Today we left at dawn and sailed to Eluethera. The first half of the 45 mile trip was with winds and seas behind us on our quarter, which was good. Then we had to turn and deal with them on our beam (side)…not good. Waves were 3-4 feet with a 2 second period and we were getting rolled around AGAIN! I had to hand steer the entire trip to minimize the unpleasant motion of the boat. Good thing was…we had strong winds and made great time, arriving in just under 5 hours. We were expecting 7 or 8 hours.
Eleuthera so far is beautiful! We expect to cruise around here for a week or so, and then head north to the Abacos for April. Our anchorage:

Tricia makes it to Pig Beach

Big Majors Spot, Exumas, Bahamas
Position: 24 11.302N, 076 27.492W
Posted by Bill

Our window of really nice weather was coming to a close, so we left Georgetown on the 18th, early in the morning. We wanted to make the ocean leg of the trip in settled weather, and get somewhere by Sunday that would protect us from an impending front. This one is looking nasty again, another week of high winds, this time with winds from all directions over a 3-4 day period. There are not many places that you can hide in the Exumas from north or west winds, so we tried to pick the best spot based on the forecast. As we made our way up Elizabeth Harbor, approaching the cut to the ocean, we started to see huge swells pounding on the reefs just south of the cut. This action created 7-8 foot waves in the harbor at the entrance to the cut, something that we did not expect. We had a really rough time for about 20 minutes until we made it through the cut, where we found large ocean swells with a long wave period. We took the swells on the beam (side), which made a very uncomfortable passage, until further north the wind kicked in and we could get a sail up. Sails smooth the motion, but it was a long day of rolling back and forth. We came back into the Exuma Banks through Galliot Cut, and the current was ripping through the cut, fortunately in the direction we were traveling. We made almost 10 knots of speed through the cut, and as soon as we turned the corner inside, Mark announced on the radio that he blew the water pump on his engine. Fortunately, there was a known anchoring spot right next to us, and he had a spare, so we anchored. He replaced the pump in record time and we were on our way. Thank goodness he didn’t lose that pump in the cut!!!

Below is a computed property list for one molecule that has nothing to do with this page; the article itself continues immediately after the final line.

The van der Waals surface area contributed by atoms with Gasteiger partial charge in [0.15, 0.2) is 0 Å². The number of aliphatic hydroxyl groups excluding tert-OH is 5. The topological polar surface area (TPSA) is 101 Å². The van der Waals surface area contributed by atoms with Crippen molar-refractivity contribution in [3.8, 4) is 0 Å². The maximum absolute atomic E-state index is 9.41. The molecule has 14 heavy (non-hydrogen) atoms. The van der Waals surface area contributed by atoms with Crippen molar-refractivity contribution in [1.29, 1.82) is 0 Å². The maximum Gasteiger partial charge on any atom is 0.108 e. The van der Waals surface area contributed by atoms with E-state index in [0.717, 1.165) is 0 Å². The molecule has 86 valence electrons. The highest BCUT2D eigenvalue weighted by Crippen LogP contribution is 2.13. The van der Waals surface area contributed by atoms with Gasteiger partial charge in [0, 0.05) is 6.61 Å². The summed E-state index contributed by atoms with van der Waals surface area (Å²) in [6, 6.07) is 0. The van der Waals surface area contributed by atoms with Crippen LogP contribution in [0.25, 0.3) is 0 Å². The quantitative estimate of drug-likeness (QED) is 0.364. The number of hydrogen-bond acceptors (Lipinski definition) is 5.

The wind was very light on the banks and once again you could see everything on the bottom. This water was 15-20 feet deep:

We pulled into Big Majors Spot around 6 PM. Big Majors is the home of Pig Beach and the swimming pigs. Those of you who know Tricia, know that she loves pigs, and has been wanting to come here since we decided to take off and go cruising. The pigs roam the beach and adjacent area and everyone feeds them. They will even swim out to your dinghy sometimes as you come in to the beach. The other major attraction here is Thunderball Groto, the place where they filmed the underwater scenes for the James Bond movie Thunderball. You can snorkel the caves. There is a great bar on the adjacent Staniel Cay, called the Staniel Cay Yacht Club. There is fuel here, and lots of big mega-yachts come here and anchor to check out the attractions. There is also an airport where the mega-yachts fly their guests in and out.

The day after we arrived we went to Staniel Cay, had lunch and rum drinks at the yacht club, and walked around town.
Dinghy landing on Staniel Cay:
Staniel Cay Yacht Club:
Couple of grocery stores:
Beach of conch shells: